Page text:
The financial statements of associates and joint ventures should be for a consistent period as the financial statements of the investor. However, if this is impracticable, the financial statements can be prepared to a date not more than three months before or after the investor’s reporting date. If the reporting dates differ, there might be significant transactions or events that occur between the date of the associate’s or joint venture’s year end and that of the investor. If the effect is material, the results of the associate or joint venture should be adjusted for such events.
General increases in prices would typically not represent a significant event requiring adjustment. However, an identifiable significant event as a result of rising inflation may, in some instances, require a lag period adjustment.
Uniform accounting policies
The accounting by the associate or joint venture may be impacted by many of the same issues discussed throughout this document. Investors should understand the accounting policies and issues in light of inflation faced by the associate/joint venture.
Impairment considerations
The impairment indicators in IAS 28 differ from those in IAS 36. They place an emphasis on whether the associate or joint venture is in significant financial difficulty or evidence of a significant or prolonged decline in the fair value of such investments and the consequences that may arise from this. For example, probable bankruptcy, breach of contract, the need for unusual concessions by the investor entity or the associate or joint venture’s financial difficulty.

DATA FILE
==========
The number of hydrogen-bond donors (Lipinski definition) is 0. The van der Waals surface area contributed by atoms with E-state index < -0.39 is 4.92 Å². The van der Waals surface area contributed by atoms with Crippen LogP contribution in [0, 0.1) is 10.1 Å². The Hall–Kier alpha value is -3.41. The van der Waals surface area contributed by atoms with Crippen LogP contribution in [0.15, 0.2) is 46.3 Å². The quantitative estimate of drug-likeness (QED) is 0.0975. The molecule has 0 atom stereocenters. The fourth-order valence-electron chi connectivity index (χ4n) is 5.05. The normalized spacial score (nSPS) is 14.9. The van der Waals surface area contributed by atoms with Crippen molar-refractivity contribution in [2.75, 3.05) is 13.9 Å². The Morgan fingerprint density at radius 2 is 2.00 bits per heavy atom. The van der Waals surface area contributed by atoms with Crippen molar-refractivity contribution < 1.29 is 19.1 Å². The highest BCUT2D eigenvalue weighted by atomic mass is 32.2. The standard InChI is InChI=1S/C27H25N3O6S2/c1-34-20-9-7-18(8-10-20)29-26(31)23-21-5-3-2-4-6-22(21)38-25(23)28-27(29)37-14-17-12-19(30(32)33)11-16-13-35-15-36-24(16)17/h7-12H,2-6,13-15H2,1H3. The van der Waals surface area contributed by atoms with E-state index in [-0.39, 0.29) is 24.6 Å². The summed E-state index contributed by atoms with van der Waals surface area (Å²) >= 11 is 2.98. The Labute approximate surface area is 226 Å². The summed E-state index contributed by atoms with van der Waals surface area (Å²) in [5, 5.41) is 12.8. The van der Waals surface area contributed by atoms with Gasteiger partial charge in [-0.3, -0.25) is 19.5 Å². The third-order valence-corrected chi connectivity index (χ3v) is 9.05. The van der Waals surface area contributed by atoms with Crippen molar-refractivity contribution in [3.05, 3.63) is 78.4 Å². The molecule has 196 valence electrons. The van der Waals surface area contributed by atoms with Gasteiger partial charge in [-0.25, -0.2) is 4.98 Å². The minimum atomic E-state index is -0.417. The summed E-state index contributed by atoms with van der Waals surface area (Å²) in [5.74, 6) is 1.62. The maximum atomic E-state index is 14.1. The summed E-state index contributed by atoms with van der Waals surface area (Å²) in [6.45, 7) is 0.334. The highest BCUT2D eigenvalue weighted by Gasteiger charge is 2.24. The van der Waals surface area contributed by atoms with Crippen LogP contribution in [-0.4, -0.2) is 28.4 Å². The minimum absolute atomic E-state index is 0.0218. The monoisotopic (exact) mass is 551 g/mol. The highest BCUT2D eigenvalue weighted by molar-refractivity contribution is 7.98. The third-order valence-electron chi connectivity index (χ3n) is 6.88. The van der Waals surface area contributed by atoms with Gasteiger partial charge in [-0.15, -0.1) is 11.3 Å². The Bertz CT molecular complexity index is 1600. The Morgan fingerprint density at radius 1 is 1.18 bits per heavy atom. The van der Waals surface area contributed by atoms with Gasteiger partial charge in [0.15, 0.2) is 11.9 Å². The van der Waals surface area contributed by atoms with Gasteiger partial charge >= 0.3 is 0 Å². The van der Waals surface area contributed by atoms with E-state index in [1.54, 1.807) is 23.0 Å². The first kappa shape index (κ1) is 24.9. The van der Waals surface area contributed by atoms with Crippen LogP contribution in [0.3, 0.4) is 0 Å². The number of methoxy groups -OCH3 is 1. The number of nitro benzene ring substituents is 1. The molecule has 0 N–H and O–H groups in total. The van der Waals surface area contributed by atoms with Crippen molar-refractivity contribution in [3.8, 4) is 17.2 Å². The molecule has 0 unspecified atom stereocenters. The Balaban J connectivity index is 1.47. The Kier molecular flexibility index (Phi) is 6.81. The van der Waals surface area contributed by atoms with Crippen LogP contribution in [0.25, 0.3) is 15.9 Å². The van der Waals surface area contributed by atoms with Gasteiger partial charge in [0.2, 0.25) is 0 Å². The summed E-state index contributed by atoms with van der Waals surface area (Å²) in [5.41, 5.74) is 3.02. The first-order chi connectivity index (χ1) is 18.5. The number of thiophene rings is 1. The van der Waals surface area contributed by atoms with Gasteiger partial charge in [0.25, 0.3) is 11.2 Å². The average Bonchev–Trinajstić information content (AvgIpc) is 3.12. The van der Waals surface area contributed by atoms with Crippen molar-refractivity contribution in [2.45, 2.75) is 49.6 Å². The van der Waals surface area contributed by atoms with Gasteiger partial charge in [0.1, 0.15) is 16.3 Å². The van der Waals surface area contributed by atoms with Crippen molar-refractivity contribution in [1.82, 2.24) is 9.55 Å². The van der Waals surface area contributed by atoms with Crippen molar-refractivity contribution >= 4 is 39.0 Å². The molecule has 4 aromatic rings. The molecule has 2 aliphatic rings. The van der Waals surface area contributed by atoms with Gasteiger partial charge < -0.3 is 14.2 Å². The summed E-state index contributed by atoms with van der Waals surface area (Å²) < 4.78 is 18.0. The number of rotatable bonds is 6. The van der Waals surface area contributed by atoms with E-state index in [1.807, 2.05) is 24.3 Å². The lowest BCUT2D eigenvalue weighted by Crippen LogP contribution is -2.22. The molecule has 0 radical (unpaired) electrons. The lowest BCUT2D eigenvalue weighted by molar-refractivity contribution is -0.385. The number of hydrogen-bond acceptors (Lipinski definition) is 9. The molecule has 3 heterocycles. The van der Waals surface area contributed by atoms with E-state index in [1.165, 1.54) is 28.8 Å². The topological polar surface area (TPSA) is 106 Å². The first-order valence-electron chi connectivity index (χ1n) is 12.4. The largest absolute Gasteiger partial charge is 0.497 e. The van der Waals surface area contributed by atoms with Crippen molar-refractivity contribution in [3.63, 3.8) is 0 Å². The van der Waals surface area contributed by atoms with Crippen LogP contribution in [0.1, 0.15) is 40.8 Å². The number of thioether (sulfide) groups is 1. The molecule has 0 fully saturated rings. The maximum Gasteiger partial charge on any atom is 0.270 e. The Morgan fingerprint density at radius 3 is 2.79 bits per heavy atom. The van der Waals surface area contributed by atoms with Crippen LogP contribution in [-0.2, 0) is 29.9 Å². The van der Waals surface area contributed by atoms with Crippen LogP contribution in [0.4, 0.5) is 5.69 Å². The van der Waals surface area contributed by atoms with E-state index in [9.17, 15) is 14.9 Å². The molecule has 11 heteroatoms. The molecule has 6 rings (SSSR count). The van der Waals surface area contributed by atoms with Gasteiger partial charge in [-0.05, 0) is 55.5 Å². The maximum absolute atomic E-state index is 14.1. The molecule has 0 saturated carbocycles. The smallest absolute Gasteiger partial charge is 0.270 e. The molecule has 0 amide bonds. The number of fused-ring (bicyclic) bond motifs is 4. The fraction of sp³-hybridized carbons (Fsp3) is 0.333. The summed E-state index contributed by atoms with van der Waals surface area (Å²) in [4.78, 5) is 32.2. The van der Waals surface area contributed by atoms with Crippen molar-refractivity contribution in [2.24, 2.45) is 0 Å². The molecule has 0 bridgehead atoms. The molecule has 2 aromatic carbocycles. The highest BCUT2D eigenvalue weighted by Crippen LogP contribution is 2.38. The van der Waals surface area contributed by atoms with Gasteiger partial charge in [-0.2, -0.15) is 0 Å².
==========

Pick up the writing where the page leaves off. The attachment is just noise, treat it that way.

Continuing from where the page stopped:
Impairment indicators may exist for investments in some associates or joint ventures to the extent that rising inflation or rising interest rates are likely to have a negative impact on the recoverable amount of such investments.
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Financial reporting in hyperinflationary economies (IAS 29)

IAS 29 sets out the accounting of an entity/group whose functional currency is that of a hyperinflationary economy.